But back to Windows Azure itself and my experiences so far.

Most tutorials, books, blogs and sample code I found approach Azure from the perspective of a web site: serving up web pages, storing and retrieving the information that comes along with it. And many assume Windows (a PC, a phone, a server) on both sides of the virtual wire.

Regarding the latter, it is a function of the internet that you don’t know (or should not know/assume) the particulars of what is connecting to you. One entertaining result of this Windows-centric view is that while much of Azure is exposed as REST services, most of the sample code just make .NET method calls. Thus obfuscating the benefits of the platform-agnostic API that Azure does expose.

Regarding the former, that – a web site – is not the context I am looking into Azure for: instead of web pages served up, it is services that need to be served up to which different kinds of mobile devices will be connecting.

Azure distinguishes between web roles and worker roles. A useful simplification is to see a web role (or the collection of web roles in your project) as the web server and the worker roles as the background processes performing the computation, data mining and so on. This distinction is still something I’m getting to grips with: it seems you can do in a worker role what you can do in a web role and vice versa. So what really does this architecture give you?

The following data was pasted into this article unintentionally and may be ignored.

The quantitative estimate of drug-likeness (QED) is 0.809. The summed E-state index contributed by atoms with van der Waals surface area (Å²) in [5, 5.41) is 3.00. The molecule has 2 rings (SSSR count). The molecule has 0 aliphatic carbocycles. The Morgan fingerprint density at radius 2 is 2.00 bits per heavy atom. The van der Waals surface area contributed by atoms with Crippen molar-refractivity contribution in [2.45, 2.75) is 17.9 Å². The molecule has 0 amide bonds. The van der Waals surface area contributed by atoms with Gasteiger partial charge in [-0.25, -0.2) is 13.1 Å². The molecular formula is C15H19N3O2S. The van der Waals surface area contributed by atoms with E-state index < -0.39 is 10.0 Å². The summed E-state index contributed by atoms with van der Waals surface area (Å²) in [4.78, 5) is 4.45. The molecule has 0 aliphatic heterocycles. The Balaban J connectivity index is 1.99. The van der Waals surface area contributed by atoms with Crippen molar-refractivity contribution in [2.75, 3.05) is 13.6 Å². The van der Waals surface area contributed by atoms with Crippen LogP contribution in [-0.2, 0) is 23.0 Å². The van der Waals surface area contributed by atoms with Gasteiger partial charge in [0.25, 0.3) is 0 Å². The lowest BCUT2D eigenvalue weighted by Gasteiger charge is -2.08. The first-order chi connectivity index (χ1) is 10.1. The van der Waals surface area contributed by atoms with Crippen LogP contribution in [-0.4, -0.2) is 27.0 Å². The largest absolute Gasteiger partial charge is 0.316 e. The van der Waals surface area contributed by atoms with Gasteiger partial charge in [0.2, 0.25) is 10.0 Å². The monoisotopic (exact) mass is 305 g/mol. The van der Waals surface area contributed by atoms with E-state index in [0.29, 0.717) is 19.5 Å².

This brings up a broader point. Design patterns, or best practices. In my project I wanted the mobile devices to communicate with my Azure project through a REST API. I know how to do this in Objective-C, and in Java. But how do you expose a REST API in C#/.NET and how do you receive GET, POST, PUT messages Azure-side? Much reading on MSDN,, other developers’ blogs showed that there are many ways to do this: as a WCF service, or use ASP.NET, or ASP.NET MVC, or…